That is because the underlying things that embolden anger, retribution, and ultimately fascism have not diminished. White people remain angry either about a debt-driven service economy that has forced them into multiple part-time jobs with no health benefits, or, if they have good jobs, angry at the perceived “unfairness” people of color or immigrants that demagogues convince them have taken jobs from other white people. “Deaths of despair” from suicide, drugs and alcohol have led to a dramatic rise in mortality among middle-aged white Americans; an “opioid epidemic” is said to lead to the deaths of over 30,000 Americans each year and costs the economy some $78.5 billion; another “obesity epidemic” affects some 78 million Americans; and a suicide epidemic among veterans of multiple Middle-east wars has claimed more lives of veterans than have been lost in actual combat. Record numbers of firearms in distribution, up to now mostly purchased by conservative-minded Americans, float in a cultural atmosphere of despondence, hopelessness, despair, and fear... and, interestingly, there is simultaneously a numbing regularity of mass shootings. The question becomes one about “what people are going through every day and what it is that is driving people to these kinds of situations, where they feel so entitled to dominance, that when that’s questioned, they can explode in these very, very unpredictable ways,” in the words of George Ciccariello-Maher:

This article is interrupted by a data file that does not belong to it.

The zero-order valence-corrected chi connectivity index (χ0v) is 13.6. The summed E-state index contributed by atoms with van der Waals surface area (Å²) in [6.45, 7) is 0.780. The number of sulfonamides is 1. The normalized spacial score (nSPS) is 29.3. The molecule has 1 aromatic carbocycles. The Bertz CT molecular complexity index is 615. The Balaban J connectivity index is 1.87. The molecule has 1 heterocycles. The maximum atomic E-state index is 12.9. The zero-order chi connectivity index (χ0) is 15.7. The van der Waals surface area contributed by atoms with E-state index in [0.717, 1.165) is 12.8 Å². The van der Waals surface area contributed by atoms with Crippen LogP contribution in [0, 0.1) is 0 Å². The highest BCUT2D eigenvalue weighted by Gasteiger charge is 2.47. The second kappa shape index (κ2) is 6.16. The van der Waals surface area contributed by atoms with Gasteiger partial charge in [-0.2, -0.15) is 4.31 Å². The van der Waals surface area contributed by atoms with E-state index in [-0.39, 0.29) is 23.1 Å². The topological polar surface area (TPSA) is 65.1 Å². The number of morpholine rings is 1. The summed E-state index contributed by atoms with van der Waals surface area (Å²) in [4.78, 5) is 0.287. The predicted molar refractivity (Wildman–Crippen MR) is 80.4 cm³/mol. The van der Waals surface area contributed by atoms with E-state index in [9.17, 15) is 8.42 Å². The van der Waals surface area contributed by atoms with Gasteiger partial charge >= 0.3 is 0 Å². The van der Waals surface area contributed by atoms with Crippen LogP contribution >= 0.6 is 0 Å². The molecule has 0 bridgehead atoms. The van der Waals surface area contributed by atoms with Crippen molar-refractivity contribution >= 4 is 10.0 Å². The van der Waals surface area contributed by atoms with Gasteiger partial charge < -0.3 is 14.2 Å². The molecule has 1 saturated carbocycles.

“ …we act surprised when these people have breaks, when they fall into some kind of crisis, when they find maybe feelings of entitlement frustrated, that they then resort to violence, when we’re talking about a structure and institutional apparatus that trains people in violence and that encourages them to feel as though they’re on the losing side of history. You know, Trump makes hay out of the fact that white men, in particular, feel as though they’re the victims of this society, despite being in absolute control of it. And this is something that is powerfully dangerous, and it’s why we’re not seeing only the rise in violent attacks, more generally, and the rise of far-right movements, but we’re certainly seeing, clearly, sort of some very serious incidents of mass violence, as well.”

 

It might seem, for the moment, that mainstream America is fed up with white supremacists; that the enabling of these people by the Trump presidency has fallen flat; that when the general public sees the face of militant hatred, it repels in shock and with disdain. But let’s not be too hasty in thinking that all is well within our section of the world, or that the separation of powers will rein in corrupt demagogues, or that a superficial two-party system can deal with the undertow of white angst beneath the fancy coffees, expensive pickup trucks, and hundreds of cable channels that for now seem to soothe so many of us. Do we who live on the North American continent, in the political entity called the United States, look ahead to 3 more years of a declining & inept Trump presidency, to be followed by the soothing of an Elizabeth Warren and a concomitant return to latte-fueled elitist liberal complacency, while another debt crisis—student debt this time, perhaps—siphons off just enough wealth to make some rich and keep others in distress, but not enough to create revolt?